Apr 12, 2023
By Leah Lawrence
Peter C. Adamson, MD, FASCO, is the recipient of the 2023 ASCO Pediatric Oncology Award, which recognizes the career and achievements of an individual who has contributed outstanding scientific work—laboratory, clinical, or epidemiologic—of major importance to the field of pediatric oncology.
“Pediatric oncology is a small community and being recognized by one’s peers is always quite rewarding,” Dr. Adamson said. “Pediatric oncology, to me, is one of the most rewarding fields because everyone shares the same goals, and you don’t have to explain the mission. I am incredibly honored.”
Dr. Adamson is the Global Head of oncology development and pediatric innovation at Sanofi and emeritus professor of pediatrics and pharmacology at Perelman School of Medicine at the University of Pennsylvania.
Drawn to Pediatrics
Dr. Adamson always had a strong interest in science and pursued his undergraduate degree in physical chemistry. However, he decided that as much as he loved working in the lab, he wanted a career that provided more. He turned to medicine.
In medical school, Dr. Adamson was confident he would go into pediatrics, and in residency focused on pediatric oncology for several reasons.
“Pediatric oncology combines a number of things that I find rewarding,” he said. “First, when you care for children with cancer and their families, it is a long-term proposition. You get to know the child and the family. It is not a single visit; you have the privilege of watching to child grow and develop.”
Additionally, research is inherent to the subspecialty, Dr. Adamson said.
“Anyone who has been in the field for more than a decade has seen the results of their participation in clinical research, and outcomes continue to improve,” Dr. Adamson said.
Evolution of the Subspecialty
The subspecialty of pediatric oncology really grew as a result of its focus on research and collaboration.
“The dedicated physicians who established the subspecialty knew they couldn’t tackle the problem alone. They focused on working and collaborating,” he said. “When one looks at outcomes for children’s cancer from the late 1960s to the 1990s, every generation has seen improvements in outcomes.”
It is often assumed that these improvements are a result of innovations in drugs, but it is not, according to Dr. Adamson. Many of the drugs used today were developed and improved upon throughout the 1950s, 1960s, and 1970s.
“Instead, we have developed a better understanding that things we were calling a single disease—such as acute lymphoblastic leukemia—was actually heterogeneous, and we learned to tailor therapy and make progress,” Dr. Adamson said.
The other focus over the years has been not only to maximize the cure rate but to minimize both the short- and long-term effects of treatment.
“A mentor of mine, Dan D’Angio, said, ‘Cure is not enough. We have to return the child to full health,’” Dr. Adamson said. “This is where we have made progress that shouldn’t be understated.”
In addition, the more recent additions of immunotherapy and cellular therapy to the mainstays of chemotherapy, radiation therapy, and surgery, has been remarkable.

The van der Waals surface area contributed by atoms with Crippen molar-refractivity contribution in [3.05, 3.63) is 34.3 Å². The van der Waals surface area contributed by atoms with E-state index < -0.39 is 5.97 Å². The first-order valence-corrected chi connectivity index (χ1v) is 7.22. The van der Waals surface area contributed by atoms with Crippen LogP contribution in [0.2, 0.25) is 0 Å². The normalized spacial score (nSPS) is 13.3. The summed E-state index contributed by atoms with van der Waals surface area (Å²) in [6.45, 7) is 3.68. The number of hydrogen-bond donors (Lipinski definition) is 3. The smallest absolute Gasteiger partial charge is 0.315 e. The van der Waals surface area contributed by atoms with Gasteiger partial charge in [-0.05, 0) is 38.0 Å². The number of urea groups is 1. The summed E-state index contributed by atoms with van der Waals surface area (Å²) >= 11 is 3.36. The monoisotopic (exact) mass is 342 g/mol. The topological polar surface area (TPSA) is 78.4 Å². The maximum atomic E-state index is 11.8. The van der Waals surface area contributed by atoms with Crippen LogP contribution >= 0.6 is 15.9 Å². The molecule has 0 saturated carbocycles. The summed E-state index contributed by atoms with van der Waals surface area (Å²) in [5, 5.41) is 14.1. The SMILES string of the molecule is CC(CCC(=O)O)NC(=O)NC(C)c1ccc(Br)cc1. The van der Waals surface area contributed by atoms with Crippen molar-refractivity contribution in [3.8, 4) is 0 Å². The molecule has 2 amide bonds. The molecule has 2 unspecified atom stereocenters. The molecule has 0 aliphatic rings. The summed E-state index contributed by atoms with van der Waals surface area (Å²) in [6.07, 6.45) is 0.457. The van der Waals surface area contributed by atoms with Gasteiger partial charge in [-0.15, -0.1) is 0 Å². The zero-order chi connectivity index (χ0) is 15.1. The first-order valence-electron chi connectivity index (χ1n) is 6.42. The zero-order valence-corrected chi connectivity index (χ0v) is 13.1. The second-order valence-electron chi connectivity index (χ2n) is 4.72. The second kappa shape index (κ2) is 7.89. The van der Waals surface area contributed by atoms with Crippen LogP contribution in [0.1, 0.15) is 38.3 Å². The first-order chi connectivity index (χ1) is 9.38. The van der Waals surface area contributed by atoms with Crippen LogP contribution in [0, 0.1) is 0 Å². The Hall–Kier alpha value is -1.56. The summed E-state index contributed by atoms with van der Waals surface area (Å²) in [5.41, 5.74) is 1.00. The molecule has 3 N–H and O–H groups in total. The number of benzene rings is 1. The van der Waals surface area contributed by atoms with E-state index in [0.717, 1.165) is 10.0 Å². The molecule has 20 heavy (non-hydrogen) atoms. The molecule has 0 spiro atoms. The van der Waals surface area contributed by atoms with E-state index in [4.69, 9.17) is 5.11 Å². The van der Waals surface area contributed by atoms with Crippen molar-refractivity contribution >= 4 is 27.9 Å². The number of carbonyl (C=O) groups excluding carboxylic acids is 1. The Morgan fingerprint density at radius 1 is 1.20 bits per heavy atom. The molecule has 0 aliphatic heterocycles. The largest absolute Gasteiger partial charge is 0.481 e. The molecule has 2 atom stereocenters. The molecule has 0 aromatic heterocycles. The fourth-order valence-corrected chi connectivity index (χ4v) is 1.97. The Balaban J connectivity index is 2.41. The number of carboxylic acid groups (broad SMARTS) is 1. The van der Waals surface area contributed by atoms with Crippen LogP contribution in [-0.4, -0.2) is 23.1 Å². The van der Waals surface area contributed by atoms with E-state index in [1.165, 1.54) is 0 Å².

“These are historical advances in treatment that future generations will continue to benefit from,” Dr. Adamson said.
Dr. Adamson was modest in addressing his own contributions to the field of pediatric oncology. Dr. Adamson was appointed by President Obama to serve on the National Cancer Advisory Board and by then-Vice President Biden to serve on the Blue Ribbon Panel for the Cancer Moonshot initiative.
More recently, Dr. Adamson served as chair of the Children’s Oncology Group, an international consortium of more than 200 childhood centers with more than 10,000 members.
In his own words, many of Dr. Adamson’s contributions have been in helping to design trials that answer important questions as efficiently and quickly as possible.
“Most of my work has been in early phase trials and first-in-children trials, and from a clinical perspective, caring for children and families who have very few therapeutic options,” Dr. Adamson said. “Although our success rate is never what we want it to be, combining quality care with new therapies that we are studying has been extremely rewarding.”
Dr. Adamson, who is also a clinical pharmacologist, also works to help ensure that researchers and clinicians fully understand the adage “children are not just small adults.”
“We have to make sure we understand that when we give these potentially very toxic drugs to children that we are doing it in the most rationale way and maximizing the chance of benefit while minimizing the risk of toxicity,” Dr. Adamson said. “We have to apply that knowledge with every new therapy we develop.”
Future of the Field
In the next 5 to 10 years, Dr. Adamson hopes that pediatric oncology will continue to leverage the immune system to treat childhood cancers.
“When I think of the challenges we face today, we have to make sure the research structures are able to keep up with advances,” Dr. Adamson said, acknowledging that the challenges today pale in comparison to the challenges faced by those who began treating children with cancer decades ago.
“I want to learn how we can best harness the immune system, to better understand how the immune system of a developing child works, and how we can bring that to bear in improving outcomes,” Dr. Adamson said. “Lessening the toxicity of our therapies must remain on almost an equal plane to improving cure rates. Despite all our success, there is still an incredible amount of work that needs to be done.”